A contemporary kitchen is anchored by a dramatically veined, custom marble kitchen island. A matte black Brizo faucet, silent cabinetry, and a considered approach to storage ensures everything is concealed — from the trash to the pantry, Pelayo points out. The best feature of this space is perhaps everything you don't see, like the seamless doors, the hidden powder room, and the smart storage solutions, tucked under the stairs.
"I think the way that the trash, pantry, Fisher & Paykel refrigerator, and the powder room are all built into the space residing under the staircase is quite unique," she says. "This approach was born out of the challenges faced when working with a small space — it’s one of the most useful and discreetly designed sections of the house."
Continue inside, and a wall-spanning shelving unit by CB2 houses dozens of vintage travel books, each pre-loved leather jacket scuffed with appreciation. A custom console, leather Michel Arnoult sling chair, and a small study artwork by Tuesday Schmidt completes the organic-yet-minimalist vibe.
"I have a weakness for vintage travel books and woven textiles — most of which I’ve sourced from around the world," the entrepreneur adds, unpacking her love of travel. "I love them, because they are unique and they have stories that carry with them. When it comes to our brand, I was very involved in the packaging design, I wanted everything to look and feel like the kind of objects that you would actually want to keep on display on your bathroom vanity."
Chase the light around the couple's new build, and earthy accents ensure that "pared back" needn't feel stark, cold, or boring. Pelayo applies a similar ethos to marketing her brand, opting for a handmade aesthetic and minimal branding.
"We were inspired by earthen tones and real ceramics, all of which would have been too precious to scale, so we developed a stone-like effect on glass to give our packaging that same feel of a pebble," Pelayo muses.
"Our minimalist approach was done to encourage people to actually reuse our packaging — once the product is eventually gone — for anything from a jewelry box to a bud vase."
The master bathroom — admittedly one of Pelayo's favorite spaces — includes a concrete platform, an eggshell tub, brass hardware, and a second Michel Arnoult leather chair — sourced via vintage favorite, 1stdibs. A pouch of Fortifying Magnesium Soak sits conveniently within reach, blending in to the serene surrounds.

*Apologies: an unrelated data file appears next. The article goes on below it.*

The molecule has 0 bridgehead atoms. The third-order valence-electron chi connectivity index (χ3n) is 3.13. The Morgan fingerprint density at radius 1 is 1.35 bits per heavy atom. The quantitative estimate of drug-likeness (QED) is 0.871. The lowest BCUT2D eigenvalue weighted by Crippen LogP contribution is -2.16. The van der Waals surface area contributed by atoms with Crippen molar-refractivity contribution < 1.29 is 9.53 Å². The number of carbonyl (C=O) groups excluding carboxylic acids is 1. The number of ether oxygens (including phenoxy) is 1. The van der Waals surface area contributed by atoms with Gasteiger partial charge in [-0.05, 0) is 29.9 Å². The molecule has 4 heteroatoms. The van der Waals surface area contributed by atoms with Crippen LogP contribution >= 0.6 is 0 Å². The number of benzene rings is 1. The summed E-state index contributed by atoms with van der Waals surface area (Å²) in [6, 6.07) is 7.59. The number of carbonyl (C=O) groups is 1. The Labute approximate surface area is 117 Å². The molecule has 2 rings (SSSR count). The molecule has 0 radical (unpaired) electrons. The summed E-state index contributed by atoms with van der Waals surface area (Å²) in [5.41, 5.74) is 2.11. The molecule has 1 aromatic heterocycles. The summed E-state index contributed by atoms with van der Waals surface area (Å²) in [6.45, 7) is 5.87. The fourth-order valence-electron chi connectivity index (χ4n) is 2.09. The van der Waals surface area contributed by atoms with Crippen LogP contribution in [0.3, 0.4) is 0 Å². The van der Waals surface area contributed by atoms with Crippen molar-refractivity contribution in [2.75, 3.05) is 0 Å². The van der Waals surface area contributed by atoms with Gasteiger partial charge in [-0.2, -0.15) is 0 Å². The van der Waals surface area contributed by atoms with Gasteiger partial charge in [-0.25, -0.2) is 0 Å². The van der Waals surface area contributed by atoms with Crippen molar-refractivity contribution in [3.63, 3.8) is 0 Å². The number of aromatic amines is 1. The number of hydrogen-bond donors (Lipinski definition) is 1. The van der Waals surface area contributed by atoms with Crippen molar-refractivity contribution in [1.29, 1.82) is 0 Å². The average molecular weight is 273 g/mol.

"I love the open floor plan of my bathroom," Pelayo continues. "I also really love taking a bath — shocking, I know, since our business grew out of the ritual of bathing. To me, though, this space is my sanctuary, a place to reset both body and mind."
This sense of calm trickles out into surrounding entryways and halls, an unassuming master bedroom, punctuated only by houseplants, vintage kilims, and tacked artwork. The entrepreneur steers clear of conventional, wall-mounted framing, opting instead for an approach that feels refreshingly non-committal. Pelayo utilizes soft textiles, bringing earthy elements back indoors, leaning toward linen, recycled cotton, leather, and stone, wherever possible.
Upstairs, in son Nero's nursery, the couple rarely deviate from the monochrome aesthetic throughout, opting for a black and maple crib by Babyletto, sprigs of dried blessing herbs, a cozy jute rug, sheepskin accents, and well-worn soft toys. It's Pelayo's natural restraint and penchant for warm things, that ensures even a minimal approach can feel cozy and ultimately baby-proof.
"It is surprising that a house designed without a baby in mind could work so well for a baby?" she smiles. "We have a lot of concrete, stone, and little things to grab on to — virtually everywhere in our house — but Nero has done pretty well to not destroy it all."
"I think it's important to build wellness into a way of life and a way of working," Pelayo imparts. "Most
people think that being an entrepreneur means grinding it out, working 24-hours a day, but I think it’s about adapting a balanced approach to get the best results. It's well-documented that productivity decreases over the hours spent and so many people suffer these days from workplace-related stress and illnesses. I put everything I have into my work — and I do my best — but I’ve learned that when it's time to shut down and my body needs a break, my mind won’t stay focused, and my family needs my attention. It’s been a huge but richly rewarding shift."
The family spend their downtime tending to house guests, namely the barnyard brood the couple inherited after moving in. The line-up includes a trio of sheep, Coco, Freya and Rosie, a duck named Biggie, and chickens Teahupo, Uluwatu, Waimea, and Sunset. Pelayo admits that if and when the time comes to move on, the tree-topped view and reliving Nero's earliest memories will be missed, above all.
For now though, it's all about living in the present, with each new day starting — and essentially winding down — with the ritual of bath time.
"We are anchored in bathing, because it's one of oldest, most therapeutic rituals that humans use for self-care. Additionally, it just so happens to be the best way to reap the benefits of our products, it allows the minerals to soak into your skin and bloodstream," Pelayo explains. "I think we are unique in terms of our ingredients and our narrative — it’s not just about one hero — but rather the effect of all of them, working harmoniously together. If you boil it all down to its essence, we're all about being one with nature — and being truly comfortable in our own skin."